Friday, February 5, 2021

3:30 p.m. New York time

Half an hour before the closing bell. The S&P 500 rose a bit higher, to 3888.25 on the futures, 3894.56 on the index. I’ve updated the shorter-term chart posted this morning, and am adding, here, a longer-term chart showing the full Diagonal triangle that began in December 2018.

[S&P 500 index at 3:26 a.m., daily bars]

10:15 a.m. New York time

What’s happening now? The S&P 500 E-mini futures continued to rise in overnight trading, piercing the 1.382 Fibonacci retracement of the sharp decline in February 2020. The highest level so far today is 3886.25.

What does it mean? The rise by my count is final movement in the low-level uptrend that began on January 21 from 3656.50.

What are the alternatives? The alternatives lie in the question, how far along is the rise that began February 4, the beginning of the present very low level movement. By my count it is midway through the rise, but other counts are defensible. So there’s some ambiguity in the chart.

Trading strategy. My short iron condor position on IWM has followed the S&P 500, rising sharply and moving above the upper boundary of my profit zone, at 220. The position is three weeks away from mandatory exit under my rules, which happens 21 days before expiration. I’ll wait a bit in the hope of gaining greater clarity as to the extent of the rise.

[S&P 500 E-mini futures at 3:30 p.m., 20-minute bars, with volume]

What does Elliott wave theory say? I’ll concentrate on the rise since February 4, the beginning of wave 5 of Minuscule degree within wave 5 of Submicro degree … and all the way up to wave 5 of Subminuette degree. The completion of the very low-level 5th wave that began on the February 4 will cascade up the degrees to a turning point of significance to traders.

Internally, I count Minuscule 5 as having completed wave 3 of Subminuscule degree and embarked on wave 4.

One thing to remember is that 5th waves sometimes extend, and that could give the price significant upside, perhaps to the next major Fibonacci retracement level, the 1.5, at 4009.25. More often, however, 5th waves complete their five internal waves and exit the stage.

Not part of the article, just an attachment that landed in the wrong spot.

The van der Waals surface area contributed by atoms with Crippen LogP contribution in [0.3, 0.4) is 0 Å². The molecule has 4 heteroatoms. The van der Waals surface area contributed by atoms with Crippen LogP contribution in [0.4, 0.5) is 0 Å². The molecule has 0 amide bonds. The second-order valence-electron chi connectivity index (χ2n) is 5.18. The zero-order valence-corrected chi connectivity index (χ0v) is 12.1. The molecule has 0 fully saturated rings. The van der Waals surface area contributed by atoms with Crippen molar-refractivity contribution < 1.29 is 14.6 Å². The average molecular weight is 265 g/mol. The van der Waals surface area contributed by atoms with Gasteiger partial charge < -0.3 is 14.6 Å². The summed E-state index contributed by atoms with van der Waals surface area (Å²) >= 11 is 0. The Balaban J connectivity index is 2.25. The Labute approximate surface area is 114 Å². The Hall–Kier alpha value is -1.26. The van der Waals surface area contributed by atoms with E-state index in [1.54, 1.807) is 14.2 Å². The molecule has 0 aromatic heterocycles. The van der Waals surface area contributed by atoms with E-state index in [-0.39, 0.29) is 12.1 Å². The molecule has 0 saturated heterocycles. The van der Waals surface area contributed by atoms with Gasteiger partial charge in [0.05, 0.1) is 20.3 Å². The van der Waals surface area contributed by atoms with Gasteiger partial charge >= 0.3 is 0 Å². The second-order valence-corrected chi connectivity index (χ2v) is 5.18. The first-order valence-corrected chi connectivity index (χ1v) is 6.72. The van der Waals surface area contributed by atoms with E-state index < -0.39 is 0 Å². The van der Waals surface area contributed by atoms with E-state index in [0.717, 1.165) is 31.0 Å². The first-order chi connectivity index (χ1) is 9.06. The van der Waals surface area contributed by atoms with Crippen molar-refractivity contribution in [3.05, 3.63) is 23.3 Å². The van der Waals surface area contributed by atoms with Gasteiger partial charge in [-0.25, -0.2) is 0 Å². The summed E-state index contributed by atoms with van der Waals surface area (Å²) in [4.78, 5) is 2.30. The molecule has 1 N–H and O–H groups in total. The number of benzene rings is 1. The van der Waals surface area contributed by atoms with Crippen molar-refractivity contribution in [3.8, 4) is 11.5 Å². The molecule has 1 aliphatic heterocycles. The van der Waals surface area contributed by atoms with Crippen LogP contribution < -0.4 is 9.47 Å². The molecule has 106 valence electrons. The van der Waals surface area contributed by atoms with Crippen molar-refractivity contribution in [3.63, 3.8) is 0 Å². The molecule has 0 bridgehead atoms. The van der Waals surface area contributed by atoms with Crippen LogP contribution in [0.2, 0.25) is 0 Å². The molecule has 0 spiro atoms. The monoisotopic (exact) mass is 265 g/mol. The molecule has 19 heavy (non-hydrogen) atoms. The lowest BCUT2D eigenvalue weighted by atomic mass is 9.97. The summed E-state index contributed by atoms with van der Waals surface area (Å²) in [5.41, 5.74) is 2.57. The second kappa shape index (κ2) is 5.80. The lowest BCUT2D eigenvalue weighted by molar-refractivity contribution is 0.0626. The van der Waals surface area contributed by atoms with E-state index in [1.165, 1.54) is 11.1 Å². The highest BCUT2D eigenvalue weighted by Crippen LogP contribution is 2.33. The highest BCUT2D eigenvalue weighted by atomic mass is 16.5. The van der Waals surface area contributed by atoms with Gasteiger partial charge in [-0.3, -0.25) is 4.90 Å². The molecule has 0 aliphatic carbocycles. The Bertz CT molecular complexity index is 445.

Submicro wave 5 has taken a day to complete three of its five internal waves.

Learning and other resources. Elliott Wave International has long been the leading analytical house based on Elliott wave theory. They make available a number of free educational materials and other resources, in addition to their for-pay subscriptions.

I recommend two books, both by people associated with EWI.

First, Elliott Wave Principle by Robert Prechter and A.J. Frost is the book that, along with Prechter’s analyses, that created the revival of Elliott wave theory. I first read it in 1984, and it has had a profound influenced on my thinking about markets ever since.

Second, I’ve found Visual Guide to Elliott Wave Trading by Wayne Gorman and Jeffrey Kennedy, both of EWI, to be a useful book that relates Elliott wave theory to practical trading. The authors are hands-on Elliotticians, and for an active trader, that’s exactly what’s needed — less theory and more how-to. The first chapter of the book gives a very nice thumbnail run down of what Elliott wave theory is all about.

Terminology. Here are some links to information about some of the technical jargon I use.

Charts. On my charts, waves have a subscript showing the degree above or below the Intermediate degree. Here are the subscripts and the degree each represents:

  • {+3} Supercycle
  • {+2} Cycle
  • {+1} Primary
  • No subscript: Intermediate
  • {-1} Minor
  • {-2} Minute
  • {-3} Minuette
  • {-4} Subminuette
  • {-5} Micro
  • {-6} Submicro
  • {-7} Minuscule

By Tim Bovee, Portland, Oregon, February 5, 2021


Tim Bovee, Private Trader tracks the analysis and trades of a private trader for his own accounts. Nothing in this blog constitutes a recommendation to buy or sell stocks, options or any other financial instrument. The only purpose of this blog is to provide education and entertainment.

No trader is ever 100 percent successful in his or her trades. Trading in the stock and option markets is risky and uncertain. Each trader must make trading decisions for his or her own account, and take responsibility for the consequences.

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